Thirty-eight years ago, my family went to the Festival of Trees for the first time. It was 1975. Over the years, attending the Festival of Trees became a fun tradition. The Festival of Trees was our family’s kick-off to the Christmas season as our five children enjoyed the beautiful trees, music, scones, and of course, Santa. It wasn’t until 1990 that I came to truly understand what the Festival of Trees is all about when our only daughter, Nicole, asked a simple question. “Can we do a tree next year to help the sick children at the hospital?” The question took me by surprise. You see, SHE was one of those sick children at Primary Children’s Hospital.
A few days before Nicole’s 9th birthday, I noticed a small lump at the base of her neck. A doctor removed it and after a quick biopsy told us that it was probably a lymphoma. Additional tests were to be done at Primary Children’s the next week, but before that could take place, Nicole began to have trouble breathing. Our introduction to Primary Children’s Hospital began as she was admitted May 4, 1989. We were informed that Nicole had massive tumors in her head, neck, and lungs. Days later, the tumors had a name, Rhabdomyosarcoma, a fairly rare cancer of the muscle and soft tissues. The feelings and fears that overwhelm a family at such news are indescribable. Each day brought new challenges and disappointments. Each day we were grateful for any small miracle.
As I look back, I wonder how we survived those days. I have come to realize that Primary Children’s Hospital played a part in making it a little more tolerable. From the first day, I knew that Nicole was being treated by caring and loving people. As we sat waiting for the results of the scans, Nicole’s nurse sat with her arm around me, comforting me, long after her shift had ended. Nicole spent many weeks and months at the hospital. The wonderful nurses, doctors, nurse practitioners, and staff became a part of our family. After a particularly painful procedure, Nicole threw her arms around the doctor’s legs and said “Thank you”. Surprised, he said, “Why do you thank me for hurting you?” She responded, “You only hurt me because you love me and want me to get better.” Nicole knew the people treating her loved her and cared for her. She told me many times the hospital was like another home.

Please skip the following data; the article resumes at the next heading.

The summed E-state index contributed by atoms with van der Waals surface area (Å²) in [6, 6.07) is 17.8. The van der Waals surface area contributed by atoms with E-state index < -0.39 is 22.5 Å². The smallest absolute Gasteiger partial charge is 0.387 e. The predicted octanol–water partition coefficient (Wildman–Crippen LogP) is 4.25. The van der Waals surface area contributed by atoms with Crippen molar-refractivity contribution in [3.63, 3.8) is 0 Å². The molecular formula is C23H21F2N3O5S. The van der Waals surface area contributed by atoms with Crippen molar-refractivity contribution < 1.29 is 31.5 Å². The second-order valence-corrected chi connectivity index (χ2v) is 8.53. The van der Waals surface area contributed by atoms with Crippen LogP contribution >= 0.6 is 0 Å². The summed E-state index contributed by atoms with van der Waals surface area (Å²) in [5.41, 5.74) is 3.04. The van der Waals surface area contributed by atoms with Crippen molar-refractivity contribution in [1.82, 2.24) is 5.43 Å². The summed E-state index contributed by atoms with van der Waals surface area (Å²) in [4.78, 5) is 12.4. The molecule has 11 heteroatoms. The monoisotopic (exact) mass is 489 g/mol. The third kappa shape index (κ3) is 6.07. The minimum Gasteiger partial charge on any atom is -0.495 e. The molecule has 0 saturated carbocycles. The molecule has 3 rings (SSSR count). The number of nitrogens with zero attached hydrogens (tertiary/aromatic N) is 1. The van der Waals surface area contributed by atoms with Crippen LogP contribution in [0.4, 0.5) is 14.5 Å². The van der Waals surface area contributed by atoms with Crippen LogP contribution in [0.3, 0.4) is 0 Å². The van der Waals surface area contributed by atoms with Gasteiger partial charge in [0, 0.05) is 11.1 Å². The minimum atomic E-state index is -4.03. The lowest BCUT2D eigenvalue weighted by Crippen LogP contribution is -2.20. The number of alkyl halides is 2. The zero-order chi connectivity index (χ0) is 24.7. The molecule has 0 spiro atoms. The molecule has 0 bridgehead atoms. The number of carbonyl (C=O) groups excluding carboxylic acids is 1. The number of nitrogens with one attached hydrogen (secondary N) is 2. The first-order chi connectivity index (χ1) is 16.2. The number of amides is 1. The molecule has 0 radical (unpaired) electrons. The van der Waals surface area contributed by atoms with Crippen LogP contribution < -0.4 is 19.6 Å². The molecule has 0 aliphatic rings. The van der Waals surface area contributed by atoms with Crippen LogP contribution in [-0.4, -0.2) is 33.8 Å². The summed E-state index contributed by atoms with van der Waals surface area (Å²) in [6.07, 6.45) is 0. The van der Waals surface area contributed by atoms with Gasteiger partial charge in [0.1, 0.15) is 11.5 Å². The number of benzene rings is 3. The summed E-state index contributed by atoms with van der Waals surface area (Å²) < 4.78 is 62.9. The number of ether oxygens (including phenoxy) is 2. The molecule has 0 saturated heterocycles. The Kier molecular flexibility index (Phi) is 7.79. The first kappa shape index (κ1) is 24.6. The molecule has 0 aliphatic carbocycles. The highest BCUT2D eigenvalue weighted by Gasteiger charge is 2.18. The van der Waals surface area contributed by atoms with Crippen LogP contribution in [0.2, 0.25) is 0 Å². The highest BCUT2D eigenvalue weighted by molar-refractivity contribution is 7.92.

Our family had come to appreciate Primary Children’s during our stays, so of course, I promised Nicole we would donate a tree the next year. Shortly after the new year began, my husband’s employment was terminated and the Festival of Trees became even more meaningful to our family. Many of Nicole’s huge medical expenses were covered by the generous donations from Festival of Trees. Nicole was excited as she looked forward to decorating a tree to help pay back a little of what we had received, but her health worsened until she passed away just a month before the Festival. I just didn’t think I could decorate a tree that year, but I vowed to keep my promise to Nicole. I decorated one tree.
That was in 1992. It was such a beautiful way to remember Nicole and to feel of her love for all. My family and friends and I decided to do another tree the next year. This year makes tree number 22. We have so much fun doing the trees, that we have added wreaths and then quilts. Next year’s tree is already in the planning stages.
Our family’s kick-off to Christmas is still the Festival of Trees, though it means more to me now than it did before Nicole’s illness. There is something special about the Festival of Trees. Not only does it relieve the added stress of financial concerns by providing much needed funds to struggling families, but it changes the lives of those who so generously give of their time, talents, and money. Our family has been touched both ways.
I’m so glad I kept that promise to Nicole.
Festival of Trees Photo Gallery:
Festival of Trees is December 4 – 7 at South Towne Expo Center, 9575 South State Street, from 10:00 a.m. until 10:00 p.m. Every penny raised through Festival of Trees goes to Primary Children’s Hospital.